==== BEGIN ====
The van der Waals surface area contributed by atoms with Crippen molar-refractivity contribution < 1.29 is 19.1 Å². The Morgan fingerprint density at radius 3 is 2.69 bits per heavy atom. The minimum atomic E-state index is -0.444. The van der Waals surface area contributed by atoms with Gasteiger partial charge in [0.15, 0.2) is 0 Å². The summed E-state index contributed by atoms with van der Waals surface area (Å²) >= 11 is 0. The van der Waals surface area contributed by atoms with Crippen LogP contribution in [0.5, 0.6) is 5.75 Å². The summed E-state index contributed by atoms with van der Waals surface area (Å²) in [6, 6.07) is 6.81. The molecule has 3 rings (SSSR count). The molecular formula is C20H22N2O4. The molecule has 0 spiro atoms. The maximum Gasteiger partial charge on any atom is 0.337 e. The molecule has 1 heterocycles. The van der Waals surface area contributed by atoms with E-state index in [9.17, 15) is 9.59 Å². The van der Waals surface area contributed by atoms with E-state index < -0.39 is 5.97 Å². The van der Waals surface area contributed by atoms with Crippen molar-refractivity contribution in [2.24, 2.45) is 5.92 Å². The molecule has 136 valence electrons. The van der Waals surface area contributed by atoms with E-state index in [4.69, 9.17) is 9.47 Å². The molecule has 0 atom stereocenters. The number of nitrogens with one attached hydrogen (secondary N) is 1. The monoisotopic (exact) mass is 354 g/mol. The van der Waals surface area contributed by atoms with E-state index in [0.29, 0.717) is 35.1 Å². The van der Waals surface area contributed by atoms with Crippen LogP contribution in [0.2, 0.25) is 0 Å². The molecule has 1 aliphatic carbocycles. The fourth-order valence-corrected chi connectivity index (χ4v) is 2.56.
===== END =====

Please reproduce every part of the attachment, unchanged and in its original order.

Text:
The van der Waals surface area contributed by atoms with Crippen molar-refractivity contribution < 1.29 is 19.1 Å². The Morgan fingerprint density at radius 3 is 2.69 bits per heavy atom. The minimum atomic E-state index is -0.444. The van der Waals surface area contributed by atoms with Gasteiger partial charge in [0.15, 0.2) is 0 Å². The summed E-state index contributed by atoms with van der Waals surface area (Å²) >= 11 is 0. The van der Waals surface area contributed by atoms with Crippen LogP contribution in [0.5, 0.6) is 5.75 Å². The summed E-state index contributed by atoms with van der Waals surface area (Å²) in [6, 6.07) is 6.81. The molecule has 3 rings (SSSR count). The molecular formula is C20H22N2O4. The molecule has 0 spiro atoms. The maximum Gasteiger partial charge on any atom is 0.337 e. The molecule has 1 heterocycles. The van der Waals surface area contributed by atoms with E-state index in [9.17, 15) is 9.59 Å². The van der Waals surface area contributed by atoms with E-state index < -0.39 is 5.97 Å². The van der Waals surface area contributed by atoms with Crippen molar-refractivity contribution in [2.24, 2.45) is 5.92 Å². The molecule has 136 valence electrons. The van der Waals surface area contributed by atoms with E-state index in [4.69, 9.17) is 9.47 Å². The molecule has 0 atom stereocenters. The number of nitrogens with one attached hydrogen (secondary N) is 1. The monoisotopic (exact) mass is 354 g/mol. The van der Waals surface area contributed by atoms with E-state index in [0.29, 0.717) is 35.1 Å². The van der Waals surface area contributed by atoms with Crippen LogP contribution in [0.2, 0.25) is 0 Å². The molecule has 1 aliphatic carbocycles. The fourth-order valence-corrected chi connectivity index (χ4v) is 2.56.